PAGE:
In an era of increasingly expensive computers, smartphones and tablets that are carefully styled to attract consumers like a magpie to something shiny, a crack team of specialists from the University of Cambridge has moved in the opposite direction to much acclaim and consumer demand.
The result, the Raspberry Pi, is a credit-card sized bare-bones PC crafted on a budget and designed to inspire students to once again challenge their minds and learn the internals of a computer as opposed to simply hitting the stores to pick up the latest pre-packaged ready meal equivalent of the PC scene.
Raspberry Pie Computer Specs
Featuring the bare essentials needed to make a PC function with little superfluous bells and whistles, the open board that makes up the Raspberry Pi is fitted with a selection of components allowing users to hook the computer up to a television screen as well as add the all important keyboard needed to allow for command input.
Available in two slightly varying forms dependant upon consumer’s needs, the Raspberry Pi Model A boasts 256MB of RAM and a single USB port whilst the Model B variant adds a second USB connector and a network connectable Ethernet port.
Both versions of the Raspberry Pi computer feature the ARM1176JZFS 700GHz single-core processor and Videocore 4 GPU capable of Full HD Blu-ray quality video playback. An SD card is needed for storage.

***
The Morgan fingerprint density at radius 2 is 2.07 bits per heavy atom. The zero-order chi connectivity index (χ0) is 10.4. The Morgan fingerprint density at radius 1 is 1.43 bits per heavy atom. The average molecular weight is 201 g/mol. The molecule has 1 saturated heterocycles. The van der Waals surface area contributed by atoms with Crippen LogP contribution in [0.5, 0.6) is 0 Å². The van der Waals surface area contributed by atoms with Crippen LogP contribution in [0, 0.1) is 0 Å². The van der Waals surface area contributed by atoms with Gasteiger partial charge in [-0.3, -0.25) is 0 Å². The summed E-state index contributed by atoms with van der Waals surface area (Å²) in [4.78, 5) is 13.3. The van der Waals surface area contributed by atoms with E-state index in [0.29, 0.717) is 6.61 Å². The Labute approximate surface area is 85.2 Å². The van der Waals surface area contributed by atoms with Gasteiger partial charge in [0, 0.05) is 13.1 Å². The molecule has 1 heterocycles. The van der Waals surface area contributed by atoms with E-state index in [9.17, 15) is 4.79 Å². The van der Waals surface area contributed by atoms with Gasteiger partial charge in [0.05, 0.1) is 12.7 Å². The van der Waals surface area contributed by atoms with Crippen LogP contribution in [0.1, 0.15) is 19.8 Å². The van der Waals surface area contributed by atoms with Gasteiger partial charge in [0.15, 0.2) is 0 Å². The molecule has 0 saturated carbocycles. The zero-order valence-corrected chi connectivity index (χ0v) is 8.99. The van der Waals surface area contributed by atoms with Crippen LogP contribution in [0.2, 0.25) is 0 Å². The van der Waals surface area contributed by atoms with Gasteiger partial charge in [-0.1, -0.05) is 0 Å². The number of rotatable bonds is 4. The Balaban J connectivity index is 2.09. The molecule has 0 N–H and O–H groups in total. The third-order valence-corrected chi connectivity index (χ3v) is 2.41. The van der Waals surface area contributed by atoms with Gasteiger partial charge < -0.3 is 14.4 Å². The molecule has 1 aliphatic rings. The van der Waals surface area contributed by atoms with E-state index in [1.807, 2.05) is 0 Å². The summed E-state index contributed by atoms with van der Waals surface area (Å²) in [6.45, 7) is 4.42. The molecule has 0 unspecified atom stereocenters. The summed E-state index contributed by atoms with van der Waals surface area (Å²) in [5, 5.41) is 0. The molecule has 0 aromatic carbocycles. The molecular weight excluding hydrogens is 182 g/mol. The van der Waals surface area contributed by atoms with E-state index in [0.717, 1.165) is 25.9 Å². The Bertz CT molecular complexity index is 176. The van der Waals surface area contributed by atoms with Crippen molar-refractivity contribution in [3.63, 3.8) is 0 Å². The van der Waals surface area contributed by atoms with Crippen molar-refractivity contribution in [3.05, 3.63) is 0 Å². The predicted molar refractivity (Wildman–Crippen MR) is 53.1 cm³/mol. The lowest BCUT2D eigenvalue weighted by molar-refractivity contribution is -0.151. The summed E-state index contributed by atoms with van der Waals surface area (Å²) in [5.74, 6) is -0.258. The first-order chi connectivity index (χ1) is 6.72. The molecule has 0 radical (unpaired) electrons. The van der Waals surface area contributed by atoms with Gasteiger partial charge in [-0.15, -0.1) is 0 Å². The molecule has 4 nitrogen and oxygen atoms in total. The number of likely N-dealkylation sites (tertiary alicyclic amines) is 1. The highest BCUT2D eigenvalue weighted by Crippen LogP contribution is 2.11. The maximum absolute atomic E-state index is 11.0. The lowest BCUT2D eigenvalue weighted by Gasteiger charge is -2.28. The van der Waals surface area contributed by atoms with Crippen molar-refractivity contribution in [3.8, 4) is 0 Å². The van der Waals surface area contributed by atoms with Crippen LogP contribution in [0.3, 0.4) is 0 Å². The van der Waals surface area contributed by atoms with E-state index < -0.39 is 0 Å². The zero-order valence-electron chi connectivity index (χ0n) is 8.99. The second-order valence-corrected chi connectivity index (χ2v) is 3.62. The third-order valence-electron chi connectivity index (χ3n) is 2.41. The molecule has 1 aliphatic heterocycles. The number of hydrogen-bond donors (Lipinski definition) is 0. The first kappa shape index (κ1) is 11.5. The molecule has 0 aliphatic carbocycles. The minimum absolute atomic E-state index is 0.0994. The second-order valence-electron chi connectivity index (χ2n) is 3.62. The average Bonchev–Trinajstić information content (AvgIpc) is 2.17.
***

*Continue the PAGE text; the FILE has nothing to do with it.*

“The Raspberry Pi is a credit-card sized computer that plugs into your TV and a keyboard,” an official spokesperson for the charity based Raspberry Pi parent company has announced. “It’s a capable little PC which can be used for many of the things that your desktop PC does, like spreadsheets, word-processing and games. It also plays high-definition video.”
The spokesperson added that the purpose behind the basic Linux based PC is “to see it being used by kids all over the world to learn programming.”
Raspberry Pi Computer Price
Offering basic functionality and a variety of programming and hardware lessons for a basic price, the two Raspberry Pi models have been handed very wallet friendly price tags.
Kicking things off with the Ethernet hosting Raspberry Pi Model B, the higher-end of the two devices will set wannabe owners back a paltry £22 with the fewer feature enabled Model A Pi pegged to land later this year with a minimalist £16 price tag.
“Our main function is a charitable one,” a Raspberry Pi spokesperson said. “We’re trying to build the cheapest possible computer that provides a certain basic level of functionality, and keeping the price low means we’ve had to make hard decisions about what hardware and interfaces to include.”